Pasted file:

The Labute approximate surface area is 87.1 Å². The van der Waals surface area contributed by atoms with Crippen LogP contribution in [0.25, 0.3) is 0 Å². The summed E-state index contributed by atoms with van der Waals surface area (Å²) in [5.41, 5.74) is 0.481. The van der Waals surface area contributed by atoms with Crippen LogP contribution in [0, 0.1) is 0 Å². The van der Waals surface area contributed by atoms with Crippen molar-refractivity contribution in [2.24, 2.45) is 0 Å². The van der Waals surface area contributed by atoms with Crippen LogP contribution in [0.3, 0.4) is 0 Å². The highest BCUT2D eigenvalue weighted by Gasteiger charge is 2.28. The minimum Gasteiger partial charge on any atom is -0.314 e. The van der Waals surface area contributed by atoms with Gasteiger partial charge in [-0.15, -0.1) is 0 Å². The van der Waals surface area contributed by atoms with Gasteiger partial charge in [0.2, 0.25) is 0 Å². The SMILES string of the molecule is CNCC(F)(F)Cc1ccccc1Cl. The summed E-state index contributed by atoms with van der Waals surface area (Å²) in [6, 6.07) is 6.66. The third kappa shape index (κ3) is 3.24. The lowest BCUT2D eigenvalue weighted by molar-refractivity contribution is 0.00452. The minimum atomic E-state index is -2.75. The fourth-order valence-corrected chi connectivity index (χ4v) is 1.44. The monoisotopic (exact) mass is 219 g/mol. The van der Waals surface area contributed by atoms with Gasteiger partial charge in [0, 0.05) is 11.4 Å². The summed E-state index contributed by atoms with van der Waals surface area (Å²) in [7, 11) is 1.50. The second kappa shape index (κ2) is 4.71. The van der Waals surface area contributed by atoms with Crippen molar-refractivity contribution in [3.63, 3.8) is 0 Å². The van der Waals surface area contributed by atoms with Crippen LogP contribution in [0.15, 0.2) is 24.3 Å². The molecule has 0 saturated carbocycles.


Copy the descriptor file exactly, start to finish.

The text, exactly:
The Labute approximate surface area is 87.1 Å². The van der Waals surface area contributed by atoms with Crippen LogP contribution in [0.25, 0.3) is 0 Å². The summed E-state index contributed by atoms with van der Waals surface area (Å²) in [5.41, 5.74) is 0.481. The van der Waals surface area contributed by atoms with Crippen LogP contribution in [0, 0.1) is 0 Å². The van der Waals surface area contributed by atoms with Crippen molar-refractivity contribution in [2.24, 2.45) is 0 Å². The van der Waals surface area contributed by atoms with Crippen LogP contribution in [0.3, 0.4) is 0 Å². The highest BCUT2D eigenvalue weighted by Gasteiger charge is 2.28. The minimum Gasteiger partial charge on any atom is -0.314 e. The van der Waals surface area contributed by atoms with Gasteiger partial charge in [-0.15, -0.1) is 0 Å². The van der Waals surface area contributed by atoms with Gasteiger partial charge in [0.2, 0.25) is 0 Å². The SMILES string of the molecule is CNCC(F)(F)Cc1ccccc1Cl. The summed E-state index contributed by atoms with van der Waals surface area (Å²) in [6, 6.07) is 6.66. The third kappa shape index (κ3) is 3.24. The lowest BCUT2D eigenvalue weighted by molar-refractivity contribution is 0.00452. The minimum atomic E-state index is -2.75. The fourth-order valence-corrected chi connectivity index (χ4v) is 1.44. The monoisotopic (exact) mass is 219 g/mol. The van der Waals surface area contributed by atoms with Gasteiger partial charge in [0, 0.05) is 11.4 Å². The summed E-state index contributed by atoms with van der Waals surface area (Å²) in [7, 11) is 1.50. The second kappa shape index (κ2) is 4.71. The van der Waals surface area contributed by atoms with Crippen molar-refractivity contribution in [3.63, 3.8) is 0 Å². The van der Waals surface area contributed by atoms with Crippen LogP contribution in [0.15, 0.2) is 24.3 Å². The molecule has 0 saturated carbocycles.